Here’s a hint: it’s not colour by numbers
Coco Chanel once said, “The best colour in the whole world is the one that looks good on you.” So how do corporate uniform designers find one colour that looks good on everyone?
Well, the colours used for corporate wear and uniforms are often already pre-defined by brand guidelines. If you think that means one less thing to consider, think again. To create a classic uniform that looks good on staff and is distinctive and lasting, you need to get the shade, proportion and mix of colour just right. Here are some expert design tips to consider:
Just like the tone you use when you speak can change the meaning of a sentence, colour tone can change how an outfit looks and feels. Uniforms need to suit a wide spectrum of employees of all ethnicities and ages – and some tones don’t flatter everyone. Picking the right colour tone for your uniform can make it instantly more wearable.
A good example of this is Great Western Railways. Their core brand colour is British racing green. However, while the colour looked great on paper, it looked a little too vivid on people. So JSD designers, in consultation with GWR, came up with suggestions for tone variations to make it more wearable. Just small tweaks were enough to keep it consistent with the branding and make it more appealing.
2. Print vs. cloth Pantone
Did you know that there are different Pantone colour systems for graphic design and for fashion design? For print, there are 1,100 unique, numbered colours while their textile colour system has over 1,900 colours. So when you specify a Pantone colour from your brand guidelines, you probably won’t get exactly the same shade on your fabric. Ask your uniform supplier to help you identify which cloth colours will be the closest match to the colour you’re after.
3. Colour as a brand building tool
Creative and innovative use of uniform colour can help differentiate your brand from your competitors – to stand out boldly or in more subtle ways. Some brands are closely associated with a single colour, like Virgin with red or EasyJet with orange. If colour is important to your brand recognition, then it needs to play a central role in your uniform too. A key consideration when designing the Eurostar uniform was to ensure that staff would stand out from their customers on busy platforms. The JSD design team used flashes of Eurostar’s acid yellow brand colour against their more classic navy to create the distinctive and elegant look.
4. Staying power
When designing a uniform, you also need to check that the fabrics you use are colourfast. Items of clothing worn closer to the body tend to get washed more frequently and after a few wash cycles, the colour in some fabrics can fade if not treated properly. Make sure your supplier has selected fit-for-purpose fabrics and tested for colour fastness to corporate wear standard.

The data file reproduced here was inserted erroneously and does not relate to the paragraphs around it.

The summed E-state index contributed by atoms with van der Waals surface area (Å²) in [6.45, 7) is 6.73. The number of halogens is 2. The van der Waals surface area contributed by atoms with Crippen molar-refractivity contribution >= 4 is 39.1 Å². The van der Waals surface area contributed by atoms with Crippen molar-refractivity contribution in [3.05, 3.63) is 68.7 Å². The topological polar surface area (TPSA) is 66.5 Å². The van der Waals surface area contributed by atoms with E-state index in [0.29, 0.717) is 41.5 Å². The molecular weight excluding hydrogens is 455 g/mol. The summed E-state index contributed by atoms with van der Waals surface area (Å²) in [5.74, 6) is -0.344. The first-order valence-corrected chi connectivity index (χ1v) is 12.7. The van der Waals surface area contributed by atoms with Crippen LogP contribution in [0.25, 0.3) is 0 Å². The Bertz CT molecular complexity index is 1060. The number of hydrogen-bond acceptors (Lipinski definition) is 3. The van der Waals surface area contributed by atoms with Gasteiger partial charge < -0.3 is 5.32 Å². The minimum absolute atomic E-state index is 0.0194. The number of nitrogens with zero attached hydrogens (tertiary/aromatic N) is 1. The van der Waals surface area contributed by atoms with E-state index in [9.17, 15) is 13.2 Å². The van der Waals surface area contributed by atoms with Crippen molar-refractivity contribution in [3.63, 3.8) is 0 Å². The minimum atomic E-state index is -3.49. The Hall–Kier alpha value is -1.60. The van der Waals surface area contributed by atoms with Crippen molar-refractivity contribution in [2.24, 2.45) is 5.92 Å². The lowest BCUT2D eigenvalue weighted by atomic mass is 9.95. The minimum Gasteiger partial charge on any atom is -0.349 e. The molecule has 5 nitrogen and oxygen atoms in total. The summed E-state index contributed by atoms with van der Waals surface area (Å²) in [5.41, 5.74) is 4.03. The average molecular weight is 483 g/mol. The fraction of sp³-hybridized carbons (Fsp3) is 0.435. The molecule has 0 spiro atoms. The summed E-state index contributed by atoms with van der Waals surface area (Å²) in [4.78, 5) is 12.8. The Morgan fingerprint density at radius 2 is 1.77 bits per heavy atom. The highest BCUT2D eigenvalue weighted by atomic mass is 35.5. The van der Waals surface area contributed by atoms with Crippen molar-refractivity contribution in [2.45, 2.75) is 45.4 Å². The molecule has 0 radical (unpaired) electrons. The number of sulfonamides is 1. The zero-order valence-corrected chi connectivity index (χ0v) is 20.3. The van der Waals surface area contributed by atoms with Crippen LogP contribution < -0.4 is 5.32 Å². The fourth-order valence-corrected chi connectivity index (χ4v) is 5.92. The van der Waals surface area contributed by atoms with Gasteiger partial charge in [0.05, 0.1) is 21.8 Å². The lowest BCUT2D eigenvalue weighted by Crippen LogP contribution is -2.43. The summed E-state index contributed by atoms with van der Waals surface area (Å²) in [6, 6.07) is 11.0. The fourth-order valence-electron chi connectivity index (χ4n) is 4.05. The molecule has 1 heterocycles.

5. Matching colour in fabrics
Similarly, fibres dye differently across fabrics. The same dye on wool or acrylic knitwear versus cotton shirting may not be exactly alike so you need to be prepared for that. If you’re looking to colour match a shirt and a jacket, you might not get the desired result. When Gucci Beauty launched their first ever uniform, they specified the exact shade of black in all their uniform fabrics including knitwear and jersey. While sounding relatively simple, this provided an interesting challenge for the JSD designers – one that required rigorous colour testing and matching.
6. Patterns and textures
While there are colour trends in fashion, in corporate uniform design, the mantra is ‘classic and timeless’. Most companies aim to keep the same look for a good few years for brand recognition and budgetary considerations. A good rule of thumb is to ask yourself: will this uniform still look good in 10 years?
Avoid strong patterns in your uniform like paisley or floral motifs that can date easily, although they can still work well as detailing on accessories like ties and scarves. Adding textures like stripes, checks or pin dots to your shirt design can be a stylish and subtle way of making your uniforms more relevant to the brand.
7. Light and other special effects
One thing that’s often overlooked when choosing a uniform colour is the effect light will have on it. Experienced designers will always check their samples against a lightbox first to see how the colour comes up under different lighting. So retailers should check uniform colours under ‘shop light’ while companies whose staff will be largely outdoors, should match the colour to how it looks under ‘street light’. It’s also important to remember that colour can be reflected in glass and this can cause confusion in certain jobs. For instance, a large block of red reflected in glass could be confused with a stop sign and be a potential hazard for a train driver.
8. Would you wear it?
The proof of a successful uniform is whether the wearer likes it and feels happy in it – be that down to fit, comfort or colour. Too intense a shade or too much colour might make staff feel conspicuous and awkward. So why not ask the ones who’ll be wearing the uniform day in, day out what they think? While you can approach your employees directly, they may not always feel able to give their honest opinion for fear of offending you. With this in mind, more and more companies are now seeing the value in asking their uniform supplier to conduct focus groups to test reactions to new designs.
The devil is in the detail. Experienced corporate wear designers often instinctively know which tones will work and which tones won’t. They will have come across all sorts of issues before and will know what to look out for and what questions to ask you. When you embark on your new uniform design project, remember these top tips!